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January 4,1985

Deficits and Financial Change
in the Pacific Basin
Government budget positions in most Pacific
Basin nations deteriorated sharply in the aftermath
of the worldwide economic slump of the rnid1970s. Budget deficits in the market-oriented
economies of the region have since averaged
rough Iy 4 percent of thei r respective G NPs. Fi nancing shortfalls ofthis magnitude has not proven an
easy task, and, at various times, has been responsible for inflation, disintermediation, and competitive shifts among financial institutions.
This Letter explains how the need to finance large
deficits oftentimes has produced the problems
mentioned,and argues that the responses of the
market and financial regulatory authorities have
constituted an important, although frequently inadvertent, impetus to financial innovation and liberalization in a number of Pacific Basin nations.
Financing options
Governments have a number of options in financing budget deficits. At the most fundamental level, fiscal authorities must choose between borrowing abroad (i.e., from foreign investors, foreign
banks, or international agencies) and borrowing
from domestic sources. Foreign loans represent a
majorfunding source for a number of Pacific Basin
nations. Indonesia, for example, finances virtually
all of its budget deficits abroad. But this Letter will
concentrate on domestic financing and its relation
to financial innovation.

When a government chooses to finance deficits
domestically, i.t has several options: it can sell its
debtto the central bank ("monetize" the deficit), it
can persuade or require financial institutions to
absorb government debt (turning the institutions
into "captive" sources offunds), or itcan design a
"market oriented" approach to selling government debt instruments.
Monetary finance
Useofthecentral bankto finance deficits involves
increasing bank reserves, which in turn leads to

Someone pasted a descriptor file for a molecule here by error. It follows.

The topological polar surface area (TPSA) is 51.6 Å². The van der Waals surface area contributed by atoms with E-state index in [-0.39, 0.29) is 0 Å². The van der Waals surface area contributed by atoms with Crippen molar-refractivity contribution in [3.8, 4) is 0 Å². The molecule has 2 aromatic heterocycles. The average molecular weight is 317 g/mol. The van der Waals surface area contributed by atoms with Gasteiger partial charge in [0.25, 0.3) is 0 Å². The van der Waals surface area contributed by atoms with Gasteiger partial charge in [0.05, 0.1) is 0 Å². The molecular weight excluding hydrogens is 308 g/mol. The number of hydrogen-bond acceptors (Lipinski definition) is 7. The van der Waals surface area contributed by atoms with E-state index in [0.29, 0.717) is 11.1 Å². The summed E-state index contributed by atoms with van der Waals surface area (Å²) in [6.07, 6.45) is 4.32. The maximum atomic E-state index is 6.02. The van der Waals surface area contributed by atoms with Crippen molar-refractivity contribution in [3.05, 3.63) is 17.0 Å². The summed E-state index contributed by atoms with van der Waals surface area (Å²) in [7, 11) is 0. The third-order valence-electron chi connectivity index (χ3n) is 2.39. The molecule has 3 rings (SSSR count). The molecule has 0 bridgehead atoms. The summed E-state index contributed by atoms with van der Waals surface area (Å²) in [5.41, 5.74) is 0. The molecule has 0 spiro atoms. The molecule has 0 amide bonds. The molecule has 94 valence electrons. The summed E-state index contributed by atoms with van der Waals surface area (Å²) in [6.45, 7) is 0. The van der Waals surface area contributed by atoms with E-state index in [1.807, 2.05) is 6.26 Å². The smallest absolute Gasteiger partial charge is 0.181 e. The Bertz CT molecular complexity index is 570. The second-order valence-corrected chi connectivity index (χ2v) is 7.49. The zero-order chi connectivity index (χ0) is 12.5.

increases in the stock of money. Ultimately, the
private sector finances the budget deficit by increasing its holdings of non-interest bearing

claims -typically consisting of currency and
bank reserves or "base money"-on the central
bank at the expense of interest-bearing claims directly issued by the government. All countries in
the Pacific Basin region have at different times
monetized varying portions of their deficits.
The major drawbacks to financing sizable deficits
through base money creation, of course, are its
inflationary consequences for the economy.
Among these consequences are distortions in the
financial sector. The specific regulatory environment, including the structure of interest rate controls, determines the extent to which these distortions adversely affect the entire financial system,
financial intermediaries as a group, or various
groups of specialized financial institutions within
the financial system. For example, deposit interest
rate ceilings existing in most Pacific Basin countries are more likely to hold yields at regulated
depository institutions below market-determined
returns during periods of high inflation, and therefore cause financial disintermediation. Investors
in these circumstances turn to such alternatives as
investments in real assets and unregulated financial instruments.
Regulated institutions faced with a deteriorating
competitive position may respond by designing
new financial instruments offering market yields
in an attempt to circumvent interest rate controls.
Unregulated institutions may react by offering
new instruments designed to maximize the opportunities available from their newly found competitive advantage. Financial authorities also are likely
to respond at some point out of concern for the
adverse effects of disintermediation on monetary
control and the continued stability of the banking
system. Segments of the financial sector that do
not benefit immediately from ongoing changes
will very li~ely lobby for a return to their former
competitive position. In the end, the authorities
have a number of choices: seek alternative means
of financing deficits, liberalize the structure of
interest rate controls or, in contrast, tighten and
extend interest rate controls to cover virtually all
financial institutions and markets.

New Zealand is a prime example of a country
where borrowing from the central bank has often
been the "residual" form of deficit financing, Le.,
the authorities have usually resorted to monetizing
its debt when other forms of borrowing, such as
below-market pricing in government debt instruments, have yielded insufficient funds. Problems
with monetary control have followed. In most
years since 1975, the state of the budget has been
the largest influence on monetary growth. Consequent high and rising inflation, associated with
"low" interest rate policies and the government's
large credit demands, combined with disintermediation from the heavily regulated financial industry, have been primary reasons for the authorities to liberalize interest rate controls. They have